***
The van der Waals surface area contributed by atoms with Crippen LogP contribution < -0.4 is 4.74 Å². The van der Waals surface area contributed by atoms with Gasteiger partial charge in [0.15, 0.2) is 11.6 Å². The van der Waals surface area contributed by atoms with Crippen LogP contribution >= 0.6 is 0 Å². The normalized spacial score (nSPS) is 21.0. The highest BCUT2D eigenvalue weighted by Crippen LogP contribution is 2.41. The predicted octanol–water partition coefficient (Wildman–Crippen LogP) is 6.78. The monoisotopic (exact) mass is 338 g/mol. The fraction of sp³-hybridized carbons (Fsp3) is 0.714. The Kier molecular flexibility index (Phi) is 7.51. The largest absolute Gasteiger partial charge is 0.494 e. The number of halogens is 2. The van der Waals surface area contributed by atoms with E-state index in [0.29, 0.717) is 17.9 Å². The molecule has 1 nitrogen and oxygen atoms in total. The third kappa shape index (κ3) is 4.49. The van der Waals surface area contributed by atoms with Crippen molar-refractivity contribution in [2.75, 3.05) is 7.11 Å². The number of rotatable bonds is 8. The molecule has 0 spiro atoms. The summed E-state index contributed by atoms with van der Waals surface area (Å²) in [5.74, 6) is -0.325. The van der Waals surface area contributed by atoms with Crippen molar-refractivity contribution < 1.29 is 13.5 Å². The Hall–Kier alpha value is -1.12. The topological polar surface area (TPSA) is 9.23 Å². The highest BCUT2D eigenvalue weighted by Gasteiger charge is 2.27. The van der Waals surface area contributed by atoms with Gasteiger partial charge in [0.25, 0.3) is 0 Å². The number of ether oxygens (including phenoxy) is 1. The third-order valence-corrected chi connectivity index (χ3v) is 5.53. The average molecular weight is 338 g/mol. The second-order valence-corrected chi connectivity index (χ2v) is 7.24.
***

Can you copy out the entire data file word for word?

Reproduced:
The van der Waals surface area contributed by atoms with Crippen LogP contribution < -0.4 is 4.74 Å². The van der Waals surface area contributed by atoms with Gasteiger partial charge in [0.15, 0.2) is 11.6 Å². The van der Waals surface area contributed by atoms with Crippen LogP contribution >= 0.6 is 0 Å². The normalized spacial score (nSPS) is 21.0. The highest BCUT2D eigenvalue weighted by Crippen LogP contribution is 2.41. The predicted octanol–water partition coefficient (Wildman–Crippen LogP) is 6.78. The monoisotopic (exact) mass is 338 g/mol. The fraction of sp³-hybridized carbons (Fsp3) is 0.714. The Kier molecular flexibility index (Phi) is 7.51. The largest absolute Gasteiger partial charge is 0.494 e. The number of halogens is 2. The van der Waals surface area contributed by atoms with E-state index in [0.29, 0.717) is 17.9 Å². The molecule has 1 nitrogen and oxygen atoms in total. The third kappa shape index (κ3) is 4.49. The van der Waals surface area contributed by atoms with Crippen molar-refractivity contribution in [2.75, 3.05) is 7.11 Å². The number of rotatable bonds is 8. The molecule has 0 spiro atoms. The summed E-state index contributed by atoms with van der Waals surface area (Å²) in [5.74, 6) is -0.325. The van der Waals surface area contributed by atoms with Crippen molar-refractivity contribution < 1.29 is 13.5 Å². The Hall–Kier alpha value is -1.12. The topological polar surface area (TPSA) is 9.23 Å². The highest BCUT2D eigenvalue weighted by Gasteiger charge is 2.27. The van der Waals surface area contributed by atoms with Gasteiger partial charge in [0.25, 0.3) is 0 Å². The number of ether oxygens (including phenoxy) is 1. The third-order valence-corrected chi connectivity index (χ3v) is 5.53. The average molecular weight is 338 g/mol. The second-order valence-corrected chi connectivity index (χ2v) is 7.24.